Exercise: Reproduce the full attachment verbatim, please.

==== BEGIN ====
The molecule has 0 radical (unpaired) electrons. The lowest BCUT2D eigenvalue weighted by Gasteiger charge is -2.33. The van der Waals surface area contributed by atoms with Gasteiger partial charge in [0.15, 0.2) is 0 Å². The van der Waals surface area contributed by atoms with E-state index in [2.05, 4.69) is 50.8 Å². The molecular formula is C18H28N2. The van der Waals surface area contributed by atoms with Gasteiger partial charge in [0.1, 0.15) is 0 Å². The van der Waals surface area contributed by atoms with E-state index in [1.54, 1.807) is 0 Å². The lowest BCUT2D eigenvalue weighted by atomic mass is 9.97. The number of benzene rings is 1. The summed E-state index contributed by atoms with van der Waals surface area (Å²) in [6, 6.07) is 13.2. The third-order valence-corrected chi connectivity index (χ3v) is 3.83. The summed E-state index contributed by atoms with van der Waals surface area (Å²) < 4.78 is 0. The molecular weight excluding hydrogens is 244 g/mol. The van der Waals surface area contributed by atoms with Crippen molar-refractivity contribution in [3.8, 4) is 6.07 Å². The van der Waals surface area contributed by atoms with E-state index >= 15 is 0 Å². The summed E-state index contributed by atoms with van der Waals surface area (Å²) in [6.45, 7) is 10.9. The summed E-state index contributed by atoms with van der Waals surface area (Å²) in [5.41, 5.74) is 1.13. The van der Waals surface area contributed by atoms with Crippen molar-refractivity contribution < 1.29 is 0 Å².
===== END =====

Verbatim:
The molecule has 0 radical (unpaired) electrons. The lowest BCUT2D eigenvalue weighted by Gasteiger charge is -2.33. The van der Waals surface area contributed by atoms with Gasteiger partial charge in [0.15, 0.2) is 0 Å². The van der Waals surface area contributed by atoms with E-state index in [2.05, 4.69) is 50.8 Å². The molecular formula is C18H28N2. The van der Waals surface area contributed by atoms with Gasteiger partial charge in [0.1, 0.15) is 0 Å². The van der Waals surface area contributed by atoms with E-state index in [1.54, 1.807) is 0 Å². The lowest BCUT2D eigenvalue weighted by atomic mass is 9.97. The number of benzene rings is 1. The summed E-state index contributed by atoms with van der Waals surface area (Å²) in [6, 6.07) is 13.2. The third-order valence-corrected chi connectivity index (χ3v) is 3.83. The summed E-state index contributed by atoms with van der Waals surface area (Å²) < 4.78 is 0. The molecular weight excluding hydrogens is 244 g/mol. The van der Waals surface area contributed by atoms with Crippen molar-refractivity contribution in [3.8, 4) is 6.07 Å². The van der Waals surface area contributed by atoms with E-state index >= 15 is 0 Å². The summed E-state index contributed by atoms with van der Waals surface area (Å²) in [6.45, 7) is 10.9. The summed E-state index contributed by atoms with van der Waals surface area (Å²) in [5.41, 5.74) is 1.13. The van der Waals surface area contributed by atoms with Crippen molar-refractivity contribution < 1.29 is 0 Å².